China and the Middle East have long-standing historical ties that have grown significantly closer in recent years, driven by rising levels of trade and investment, as well as a burgeoning political relationship. However, the outbreak of the COVID-19 pandemic, which spread from China to the region and the rest of the world, has ushered in a complex new dynamic in relations between the two sides. It has created an opportunity for solidarity and assistance, while also exacerbating existing challenges, chief among them the question of trust in China among Middle Eastern governments and peoples.

Perceptions of China in the Middle East before the pandemic 

According to the 2019 Pew Global Attitudes survey, the perception of China in the Middle East, at least among the surveyed countries (Tunisia, Israel, Turkey, and Lebanon), is broadly positive. In Lebanon, Israel, and Tunisia, 60 percent-plus of respondents reported having a favorable opinion of the country, although the figure was much lower in Turkey (37 percent). The growing popularity of learning China’s language and history is another indicator of its positive perception in the region, as is the considerable attention paid to the visits of Chinese officials in the local media. Above all else, for some countries in the Middle East the emerging Asian giant is seen as a more attractive and relevant economic and political model and an alternative to the U.S., which has led the international order since the collapse of the Soviet Union in the early 1990s. 

How COVID-19 is changing China’s image in the Middle East

Since the outbreak of COVID-19, however, things have taken a turn for the worse when it comes to China’s perception in the region. Even in Iran, its main regional ally, China has been harshly criticized. Kianoush Jahanpour, the spokesman for the Iranian Ministry of Health, was critical of the way the Chinese authorities handled the outbreak and the data they provided about it to the world, describing the latter as a “bitter joke.” After coming under pressure from both Beijing and Tehran, Jahanpour quickly backpedaled, tweeting the following day that, “The support of China for the Iranian nation in difficult days is unforgettable.”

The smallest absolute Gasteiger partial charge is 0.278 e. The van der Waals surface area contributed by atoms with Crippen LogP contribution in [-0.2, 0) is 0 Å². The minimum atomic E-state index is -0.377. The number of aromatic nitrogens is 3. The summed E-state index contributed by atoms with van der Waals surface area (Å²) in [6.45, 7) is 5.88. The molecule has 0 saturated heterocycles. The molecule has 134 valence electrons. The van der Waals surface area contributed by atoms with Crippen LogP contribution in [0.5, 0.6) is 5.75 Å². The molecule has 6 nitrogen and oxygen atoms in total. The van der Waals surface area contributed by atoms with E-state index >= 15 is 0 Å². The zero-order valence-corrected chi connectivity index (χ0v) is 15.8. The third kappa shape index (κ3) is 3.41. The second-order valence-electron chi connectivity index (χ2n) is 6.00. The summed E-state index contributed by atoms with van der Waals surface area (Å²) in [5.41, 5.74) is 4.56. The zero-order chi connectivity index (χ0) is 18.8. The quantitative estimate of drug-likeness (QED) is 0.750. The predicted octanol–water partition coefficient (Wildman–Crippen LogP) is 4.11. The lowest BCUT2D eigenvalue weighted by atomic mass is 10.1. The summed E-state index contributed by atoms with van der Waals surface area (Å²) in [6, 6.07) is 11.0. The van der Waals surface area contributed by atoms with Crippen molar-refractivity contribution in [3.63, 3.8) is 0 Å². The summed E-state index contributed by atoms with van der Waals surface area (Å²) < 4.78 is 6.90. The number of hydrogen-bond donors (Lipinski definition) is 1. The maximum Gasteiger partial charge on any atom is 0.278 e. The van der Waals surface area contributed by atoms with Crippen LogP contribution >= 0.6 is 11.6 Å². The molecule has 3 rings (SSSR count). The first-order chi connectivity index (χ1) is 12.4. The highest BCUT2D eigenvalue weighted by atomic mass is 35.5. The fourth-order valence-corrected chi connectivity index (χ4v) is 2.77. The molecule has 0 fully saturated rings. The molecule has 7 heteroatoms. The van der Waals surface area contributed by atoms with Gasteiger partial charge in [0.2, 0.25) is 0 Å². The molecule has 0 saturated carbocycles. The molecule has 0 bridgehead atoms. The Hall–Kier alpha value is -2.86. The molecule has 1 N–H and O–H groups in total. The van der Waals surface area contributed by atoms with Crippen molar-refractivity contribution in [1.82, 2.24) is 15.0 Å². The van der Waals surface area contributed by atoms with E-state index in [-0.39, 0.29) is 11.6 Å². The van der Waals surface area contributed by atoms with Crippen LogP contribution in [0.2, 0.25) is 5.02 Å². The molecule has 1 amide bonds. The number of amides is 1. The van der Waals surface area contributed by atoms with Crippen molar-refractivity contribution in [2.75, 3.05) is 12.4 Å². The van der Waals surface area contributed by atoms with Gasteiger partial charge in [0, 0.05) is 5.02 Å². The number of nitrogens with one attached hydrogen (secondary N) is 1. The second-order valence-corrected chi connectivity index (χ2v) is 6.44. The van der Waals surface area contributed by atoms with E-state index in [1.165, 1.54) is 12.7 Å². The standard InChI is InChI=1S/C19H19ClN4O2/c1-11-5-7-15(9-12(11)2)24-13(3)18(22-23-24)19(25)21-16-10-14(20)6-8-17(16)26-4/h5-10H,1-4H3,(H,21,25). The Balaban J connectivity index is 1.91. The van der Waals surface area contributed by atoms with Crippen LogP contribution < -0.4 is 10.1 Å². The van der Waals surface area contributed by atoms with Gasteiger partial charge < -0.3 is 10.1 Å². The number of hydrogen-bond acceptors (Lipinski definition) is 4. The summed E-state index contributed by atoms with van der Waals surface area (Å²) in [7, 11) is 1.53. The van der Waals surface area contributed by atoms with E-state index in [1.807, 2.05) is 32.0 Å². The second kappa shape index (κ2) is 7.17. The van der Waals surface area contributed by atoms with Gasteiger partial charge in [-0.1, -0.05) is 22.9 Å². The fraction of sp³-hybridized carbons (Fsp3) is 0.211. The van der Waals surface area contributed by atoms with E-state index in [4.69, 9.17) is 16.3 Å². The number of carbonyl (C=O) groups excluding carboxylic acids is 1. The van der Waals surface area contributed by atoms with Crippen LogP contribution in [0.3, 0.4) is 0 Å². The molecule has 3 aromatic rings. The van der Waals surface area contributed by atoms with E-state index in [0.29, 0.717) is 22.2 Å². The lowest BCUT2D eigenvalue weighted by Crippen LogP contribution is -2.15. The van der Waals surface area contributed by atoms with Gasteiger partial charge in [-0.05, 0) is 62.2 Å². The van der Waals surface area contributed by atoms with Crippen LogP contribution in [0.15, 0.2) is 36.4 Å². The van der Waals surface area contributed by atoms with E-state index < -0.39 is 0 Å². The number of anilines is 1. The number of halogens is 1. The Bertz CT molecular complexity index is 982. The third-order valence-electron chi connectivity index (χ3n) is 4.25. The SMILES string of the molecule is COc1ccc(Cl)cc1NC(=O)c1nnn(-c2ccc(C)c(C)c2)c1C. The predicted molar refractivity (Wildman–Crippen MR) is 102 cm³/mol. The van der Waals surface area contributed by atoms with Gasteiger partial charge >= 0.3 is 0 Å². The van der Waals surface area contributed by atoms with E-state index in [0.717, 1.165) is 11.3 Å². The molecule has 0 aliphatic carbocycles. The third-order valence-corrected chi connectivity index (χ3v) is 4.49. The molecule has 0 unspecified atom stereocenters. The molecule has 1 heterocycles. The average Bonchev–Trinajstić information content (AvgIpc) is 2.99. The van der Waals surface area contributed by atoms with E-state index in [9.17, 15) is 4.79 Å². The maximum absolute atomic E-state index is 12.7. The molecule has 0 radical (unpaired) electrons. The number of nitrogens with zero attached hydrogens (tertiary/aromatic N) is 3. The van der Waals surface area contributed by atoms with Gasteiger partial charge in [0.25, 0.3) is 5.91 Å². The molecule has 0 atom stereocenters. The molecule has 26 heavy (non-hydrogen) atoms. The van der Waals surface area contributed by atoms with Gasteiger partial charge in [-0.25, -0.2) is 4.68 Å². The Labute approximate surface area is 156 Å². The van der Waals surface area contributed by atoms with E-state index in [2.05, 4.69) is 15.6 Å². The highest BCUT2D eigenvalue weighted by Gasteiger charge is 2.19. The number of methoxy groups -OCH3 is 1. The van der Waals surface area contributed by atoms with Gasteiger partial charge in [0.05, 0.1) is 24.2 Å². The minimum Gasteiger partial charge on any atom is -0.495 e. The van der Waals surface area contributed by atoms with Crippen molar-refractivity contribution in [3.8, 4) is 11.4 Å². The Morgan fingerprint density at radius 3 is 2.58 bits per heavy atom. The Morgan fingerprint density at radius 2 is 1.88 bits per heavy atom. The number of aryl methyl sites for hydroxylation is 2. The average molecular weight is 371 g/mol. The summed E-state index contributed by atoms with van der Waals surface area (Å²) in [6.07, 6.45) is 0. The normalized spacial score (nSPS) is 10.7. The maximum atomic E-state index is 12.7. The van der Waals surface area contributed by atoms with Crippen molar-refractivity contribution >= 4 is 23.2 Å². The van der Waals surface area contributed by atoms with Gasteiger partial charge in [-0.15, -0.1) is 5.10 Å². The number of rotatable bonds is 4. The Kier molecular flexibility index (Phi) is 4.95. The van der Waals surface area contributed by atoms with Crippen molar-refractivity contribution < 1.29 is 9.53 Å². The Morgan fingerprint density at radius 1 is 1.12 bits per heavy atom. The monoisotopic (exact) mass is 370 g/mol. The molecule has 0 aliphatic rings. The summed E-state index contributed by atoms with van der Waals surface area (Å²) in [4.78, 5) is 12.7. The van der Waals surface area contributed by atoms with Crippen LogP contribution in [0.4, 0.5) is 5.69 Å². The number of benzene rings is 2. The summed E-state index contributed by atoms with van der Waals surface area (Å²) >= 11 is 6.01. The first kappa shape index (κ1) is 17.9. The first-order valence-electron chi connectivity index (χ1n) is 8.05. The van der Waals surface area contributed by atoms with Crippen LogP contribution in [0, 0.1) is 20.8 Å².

Across the region criticism of China has been widespread among the public as well, particularly on social media. In Morocco, police arrested a woman in early February after she published a viral video accusing a local Chinese restaurant of spreading the virus. In early March, a taxi driver in Cairo forced a Chinese man out of his car after he coughed. At the end of March, a resident of New Cairo called the police to report that a Chinese family was barbecuing snakes — a rumor that later exploded on Egyptian social media, leading to widespread speculation and anti-Chinese comments. 

Many countries across the region, including Bahrain, Iraq, Jordan, Lebanon, Morocco, and Turkey, have also imposed restrictions on travel from China. Iran even suspended issuance of visas for Chinese citizens, drawing criticism from Beijing because of it. As a rule, however, the official line among MENA governments has been one of continued cooperation and dialogue with the Chinese. It seems that the desire to maintain good relations with China supersedes other considerations. This has doubtless been motivated in part by the medical assistance and aid China has provided to many countries, as well as the fear that Beijing will “remember” the countries that criticized or cut ties with it during this difficult period.